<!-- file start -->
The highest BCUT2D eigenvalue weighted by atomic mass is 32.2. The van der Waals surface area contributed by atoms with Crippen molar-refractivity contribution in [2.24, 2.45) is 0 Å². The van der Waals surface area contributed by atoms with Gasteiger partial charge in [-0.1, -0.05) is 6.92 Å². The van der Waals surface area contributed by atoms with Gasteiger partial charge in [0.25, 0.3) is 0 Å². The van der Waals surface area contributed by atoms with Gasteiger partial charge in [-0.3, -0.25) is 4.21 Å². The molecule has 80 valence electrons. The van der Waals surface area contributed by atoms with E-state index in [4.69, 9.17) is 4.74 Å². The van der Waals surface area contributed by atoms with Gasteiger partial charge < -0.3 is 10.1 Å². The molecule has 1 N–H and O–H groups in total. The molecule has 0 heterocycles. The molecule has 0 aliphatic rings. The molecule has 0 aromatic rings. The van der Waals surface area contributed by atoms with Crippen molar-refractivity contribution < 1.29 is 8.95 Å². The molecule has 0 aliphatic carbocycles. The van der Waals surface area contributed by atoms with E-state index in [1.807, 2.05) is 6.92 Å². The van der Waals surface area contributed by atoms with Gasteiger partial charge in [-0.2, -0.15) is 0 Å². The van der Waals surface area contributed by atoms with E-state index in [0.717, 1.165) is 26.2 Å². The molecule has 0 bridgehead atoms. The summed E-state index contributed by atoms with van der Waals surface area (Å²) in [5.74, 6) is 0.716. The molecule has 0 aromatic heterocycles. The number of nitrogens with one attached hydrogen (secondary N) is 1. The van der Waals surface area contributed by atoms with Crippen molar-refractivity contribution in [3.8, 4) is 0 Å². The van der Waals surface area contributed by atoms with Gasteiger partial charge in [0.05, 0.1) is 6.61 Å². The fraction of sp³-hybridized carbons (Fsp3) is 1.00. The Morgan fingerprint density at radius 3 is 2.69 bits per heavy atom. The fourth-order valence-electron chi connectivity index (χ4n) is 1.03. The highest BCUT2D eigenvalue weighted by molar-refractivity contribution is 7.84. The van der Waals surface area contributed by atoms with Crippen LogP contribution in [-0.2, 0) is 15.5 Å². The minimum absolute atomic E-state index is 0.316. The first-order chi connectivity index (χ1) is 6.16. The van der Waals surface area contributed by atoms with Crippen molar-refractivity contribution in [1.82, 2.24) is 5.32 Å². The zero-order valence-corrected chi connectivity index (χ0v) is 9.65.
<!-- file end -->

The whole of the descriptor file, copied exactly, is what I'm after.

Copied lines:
The highest BCUT2D eigenvalue weighted by atomic mass is 32.2. The van der Waals surface area contributed by atoms with Crippen molar-refractivity contribution in [2.24, 2.45) is 0 Å². The van der Waals surface area contributed by atoms with Gasteiger partial charge in [-0.1, -0.05) is 6.92 Å². The van der Waals surface area contributed by atoms with Gasteiger partial charge in [0.25, 0.3) is 0 Å². The van der Waals surface area contributed by atoms with Gasteiger partial charge in [-0.3, -0.25) is 4.21 Å². The molecule has 80 valence electrons. The van der Waals surface area contributed by atoms with E-state index in [4.69, 9.17) is 4.74 Å². The van der Waals surface area contributed by atoms with Gasteiger partial charge < -0.3 is 10.1 Å². The molecule has 1 N–H and O–H groups in total. The molecule has 0 heterocycles. The molecule has 0 aliphatic rings. The molecule has 0 aromatic rings. The van der Waals surface area contributed by atoms with Crippen molar-refractivity contribution < 1.29 is 8.95 Å². The molecule has 0 aliphatic carbocycles. The van der Waals surface area contributed by atoms with E-state index in [1.807, 2.05) is 6.92 Å². The van der Waals surface area contributed by atoms with Gasteiger partial charge in [-0.2, -0.15) is 0 Å². The van der Waals surface area contributed by atoms with E-state index in [0.717, 1.165) is 26.2 Å². The molecule has 0 bridgehead atoms. The summed E-state index contributed by atoms with van der Waals surface area (Å²) in [5.74, 6) is 0.716. The molecule has 0 aromatic heterocycles. The number of nitrogens with one attached hydrogen (secondary N) is 1. The van der Waals surface area contributed by atoms with Crippen molar-refractivity contribution in [3.8, 4) is 0 Å². The van der Waals surface area contributed by atoms with Gasteiger partial charge in [0.05, 0.1) is 6.61 Å². The fraction of sp³-hybridized carbons (Fsp3) is 1.00. The Morgan fingerprint density at radius 3 is 2.69 bits per heavy atom. The fourth-order valence-electron chi connectivity index (χ4n) is 1.03. The highest BCUT2D eigenvalue weighted by molar-refractivity contribution is 7.84. The van der Waals surface area contributed by atoms with Crippen LogP contribution in [-0.2, 0) is 15.5 Å². The minimum absolute atomic E-state index is 0.316. The first-order chi connectivity index (χ1) is 6.16. The van der Waals surface area contributed by atoms with Crippen molar-refractivity contribution in [1.82, 2.24) is 5.32 Å². The zero-order valence-corrected chi connectivity index (χ0v) is 9.65.